Have in mind that loading the latest version is not recommended and given enough time will break your website. This is why you should specify the exact versions or use version aliases:

//cdn.jsdelivr.net/g/jquery@2.1,angularjs@1.2

So jquery@2.1 will load 2.1.0 and angularjs@1.2 will load 1.2.14. But the above URL will load the main files of each project and nothing else.

If you want to load multiple files from a single project then you can do the following:

//cdn.jsdelivr.net/g/jquery@2.1,angularjs@1.2.14(angular.min.js+angular-resource.min.js+angular-animate.min.js+angular-cookies.min.js+angular-route.min.js+angular-sanitize.min.js)

If you want to load CSS then select css files using the above format. If all files in the group URL have a .css extension then the server will automatically respond with a Content-Type: text/css HTTP header. In all other cases (for /g/ URLs) Content-Type: application/javascript is used.

Next you simply include the url in your website and you are done. Less DNS resolving, less TCP connections, less HTTP requests = Faster website.

You can even use this feature to offer your users a builder to allow them to generate a URL with the modules they need and then load them all using a fast CDN.

A real API

jsDelivr has a fully featured API that can be used by developers in their websites,to create custom modules and anything else you might think of https://github.com/jsdelivr/api

You can request exactly what you need using our API without downloading a huge package json. And it also supports cdnjs and Google. This way developers have everything they need to build their applications.

Auto-Updates

jsDelivr libgrabber is a utility that is going to run on our servers and can auto-update all hosted projects if configured. The best part is that the authors don’t have to change anything in their repos. All changes are made on jsDelivr side.

All you need is to create an update.json file with some basic info inside the project you want to keep auto-updated in jsDelivr repo. This file also supports multiple sources for new versions. Like npm, bower and directly Github repos. It is still under development but is planned to be released soon.

Try it out, help out!

jsDelivr is a very interesting project that I enjoy developing and making better. It also heavily relies on the help of the community. Consider using it in your websites and host there your projects.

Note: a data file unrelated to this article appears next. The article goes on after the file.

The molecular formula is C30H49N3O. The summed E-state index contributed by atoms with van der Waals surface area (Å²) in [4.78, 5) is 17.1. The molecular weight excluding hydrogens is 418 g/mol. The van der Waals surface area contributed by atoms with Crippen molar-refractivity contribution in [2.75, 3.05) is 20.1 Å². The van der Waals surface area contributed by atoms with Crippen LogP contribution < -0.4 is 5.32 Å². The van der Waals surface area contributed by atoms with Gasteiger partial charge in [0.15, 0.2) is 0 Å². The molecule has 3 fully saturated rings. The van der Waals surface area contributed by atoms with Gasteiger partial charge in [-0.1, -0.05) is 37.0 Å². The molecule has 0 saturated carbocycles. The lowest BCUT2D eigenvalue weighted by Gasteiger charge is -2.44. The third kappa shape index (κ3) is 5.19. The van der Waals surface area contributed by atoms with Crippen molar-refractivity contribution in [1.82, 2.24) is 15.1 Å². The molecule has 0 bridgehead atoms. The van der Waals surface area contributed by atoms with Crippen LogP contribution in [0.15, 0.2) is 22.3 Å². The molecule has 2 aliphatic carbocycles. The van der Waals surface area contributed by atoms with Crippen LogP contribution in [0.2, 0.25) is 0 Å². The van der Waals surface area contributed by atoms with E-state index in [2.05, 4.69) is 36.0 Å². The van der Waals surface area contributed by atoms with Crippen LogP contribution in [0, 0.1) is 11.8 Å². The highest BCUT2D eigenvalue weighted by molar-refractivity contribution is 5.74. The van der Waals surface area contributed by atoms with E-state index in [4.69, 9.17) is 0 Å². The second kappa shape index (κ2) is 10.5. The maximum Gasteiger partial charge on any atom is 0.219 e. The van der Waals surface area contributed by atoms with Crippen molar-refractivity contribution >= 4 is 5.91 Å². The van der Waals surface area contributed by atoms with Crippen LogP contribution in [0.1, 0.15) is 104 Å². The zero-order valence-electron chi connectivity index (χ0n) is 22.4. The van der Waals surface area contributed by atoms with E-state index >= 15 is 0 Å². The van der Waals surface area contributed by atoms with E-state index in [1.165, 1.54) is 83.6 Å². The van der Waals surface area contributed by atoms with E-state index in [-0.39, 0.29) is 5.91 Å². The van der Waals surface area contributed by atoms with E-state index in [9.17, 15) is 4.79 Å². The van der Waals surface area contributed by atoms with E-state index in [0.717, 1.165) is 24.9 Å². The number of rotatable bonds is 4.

And if you are interested in helping out, we can always use some help, just join the conversation on Github.

Feel free to leave your comments and ask me any questions you might have.

Thank you

View full post on Mozilla Hacks – the Web developer blog

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6 thoughts on “jsDelivr – The advanced open source public CDN

  1. Dmitriy Akulov

    I don’t know what do you mean. Can you explain a bit more what you want to do?

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  2. Petter

    Are there alternative domains to cdn.jsdelivr.net in case I want to download multiple resources at once and do not want to use the api?

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  3. Dmitriy Akulov

    README is not yet updated but you can see the discussion and examples of update.json over here https://github.com/jsdelivr/libgrabber/issues/1

    And yes, until its live we will have to create new PRs for each update.

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  4. Fabricio C Zuardi

    Where can I find more documentation or an example of this update.json file to be included on a particular project (for example, a jquery plugin)?

    While libgrabber is not there yet, the way to publicize new versions is to add the new folders on a fork and create a pull request, right?

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  5. Petter

    The cedexis measurement code, is that being embedded into any of the js served, or are the RUM tests completely independent of what is served?